With the helping hand of my Faithful Little Nugget, FiFi the Wonder Assistant, we have once again used our scientifically proven method of dumping teeny tiny little slips of numbered paper into the cat's food dish (don't get all excited, it's just DRY food, gosh!), and stirring them up very well with a wooden spoon.  FiFi then donned her disposable surgical gloves and drew the winning number.

... drumroll, please ... Contestant #6, "Laura".  Congratulations!  Will you please email me at with your true identity and mailing address.  If I don't hear from you within 48 hours, another drawing will be held.

Thank you all so much for entering ... I hope to have another drawing soon, so stay tuned!

Saturday, November 19, 2011

"Room" - book review

Available at

I had bought this book some time ago, and forgotten what it was about, so I started it without any pre-expectations.  Oh my gosh.  It is one of the most riveting books I've ever experienced.  Written in the voice of a five-year-old boy who has been raised by his captive mother in total isolation, it is both harrowing and sweet, if it's possible to be both at the same time.  I totally fell in love with the little boy, and empathized with his mother.  I had a few issues with the coy way the author treated some aspects of the story, but they are minor.  An excellent read, and highly recommended.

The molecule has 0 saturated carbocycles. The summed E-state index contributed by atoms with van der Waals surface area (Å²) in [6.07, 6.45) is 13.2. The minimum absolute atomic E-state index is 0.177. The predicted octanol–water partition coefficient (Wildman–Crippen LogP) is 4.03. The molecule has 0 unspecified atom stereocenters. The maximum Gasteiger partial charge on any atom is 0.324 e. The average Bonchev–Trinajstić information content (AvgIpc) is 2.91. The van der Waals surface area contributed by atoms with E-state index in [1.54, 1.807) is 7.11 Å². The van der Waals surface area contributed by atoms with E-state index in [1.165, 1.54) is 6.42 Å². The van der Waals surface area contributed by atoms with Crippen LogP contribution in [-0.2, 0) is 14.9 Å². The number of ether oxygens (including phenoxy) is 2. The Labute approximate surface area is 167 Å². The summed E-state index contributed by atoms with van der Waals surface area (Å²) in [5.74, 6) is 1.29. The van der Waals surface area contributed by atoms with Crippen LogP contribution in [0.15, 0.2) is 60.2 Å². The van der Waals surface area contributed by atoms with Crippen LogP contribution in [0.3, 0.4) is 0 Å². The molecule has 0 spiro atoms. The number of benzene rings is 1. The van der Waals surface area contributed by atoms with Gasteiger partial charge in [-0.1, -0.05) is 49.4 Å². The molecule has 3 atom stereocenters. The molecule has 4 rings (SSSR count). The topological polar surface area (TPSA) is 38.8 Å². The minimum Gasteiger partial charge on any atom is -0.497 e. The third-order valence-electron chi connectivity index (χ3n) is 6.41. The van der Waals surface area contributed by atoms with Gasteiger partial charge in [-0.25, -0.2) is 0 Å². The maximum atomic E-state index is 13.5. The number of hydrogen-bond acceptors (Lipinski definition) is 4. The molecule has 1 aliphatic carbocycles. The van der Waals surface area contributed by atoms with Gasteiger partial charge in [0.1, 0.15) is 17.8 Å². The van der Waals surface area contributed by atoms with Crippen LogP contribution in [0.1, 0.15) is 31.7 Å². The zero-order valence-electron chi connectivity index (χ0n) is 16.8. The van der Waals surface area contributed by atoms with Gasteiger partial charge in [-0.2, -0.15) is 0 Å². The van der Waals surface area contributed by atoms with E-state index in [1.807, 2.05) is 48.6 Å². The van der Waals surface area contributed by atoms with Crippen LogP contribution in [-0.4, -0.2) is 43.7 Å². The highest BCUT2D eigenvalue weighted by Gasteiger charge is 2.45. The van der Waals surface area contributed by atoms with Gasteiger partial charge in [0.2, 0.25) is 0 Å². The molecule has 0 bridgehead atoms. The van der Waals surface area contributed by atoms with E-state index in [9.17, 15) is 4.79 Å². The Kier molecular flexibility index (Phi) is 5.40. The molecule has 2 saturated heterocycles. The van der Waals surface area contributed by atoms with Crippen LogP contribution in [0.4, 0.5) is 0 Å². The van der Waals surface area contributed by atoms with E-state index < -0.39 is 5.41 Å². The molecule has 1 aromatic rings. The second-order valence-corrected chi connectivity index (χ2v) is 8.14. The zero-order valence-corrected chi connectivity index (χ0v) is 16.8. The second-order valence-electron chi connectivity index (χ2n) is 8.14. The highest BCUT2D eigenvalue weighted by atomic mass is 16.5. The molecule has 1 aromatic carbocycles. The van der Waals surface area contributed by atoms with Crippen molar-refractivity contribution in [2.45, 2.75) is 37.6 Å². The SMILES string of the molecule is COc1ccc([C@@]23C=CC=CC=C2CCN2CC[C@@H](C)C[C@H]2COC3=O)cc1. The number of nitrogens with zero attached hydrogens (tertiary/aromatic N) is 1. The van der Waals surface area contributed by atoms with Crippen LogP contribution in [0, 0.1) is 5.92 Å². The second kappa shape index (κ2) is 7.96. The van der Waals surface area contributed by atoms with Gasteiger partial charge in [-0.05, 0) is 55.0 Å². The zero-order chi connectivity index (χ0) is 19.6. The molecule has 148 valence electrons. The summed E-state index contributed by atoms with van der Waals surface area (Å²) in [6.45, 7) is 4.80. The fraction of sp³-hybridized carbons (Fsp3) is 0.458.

Resizing an Image

Gloria Hansen (my hero!) has posted an excellent video on her blog, explaining very clearly how to re-size your image to a specific size.  This is often a difficult and confusing issue for artists when it is required for on-line submissions to exhibits and shows.

Go to Gloria's blog for the video.
Be sure to leave a "thanks" for Gloria ... she is an incredibly generous author, as well as an award-winning fiber artist.

Friday, November 18, 2011

From Felt to Fabric - book giveaway!

Since I am not a felter, I thought I would provide the publisher's description of the book:

"Acclaimed fiber artist Catherine O'Leary introduces her distinctive, painterly approach to nuno felting with trademark techniques that make the craft easier to master, more creative, and more personal. Her exciting innovation, nuno pre-felts, integrates commercially printed fabric into the process and then uses these patterned pieces as design elements to create artful wearables and accessories. O'Leary explores principles of art and composition, like shape, color, and texture, and offers aspiring feltmakers inspirational projects plus a gallery of works illustrating the wide-ranging possibilities of her method."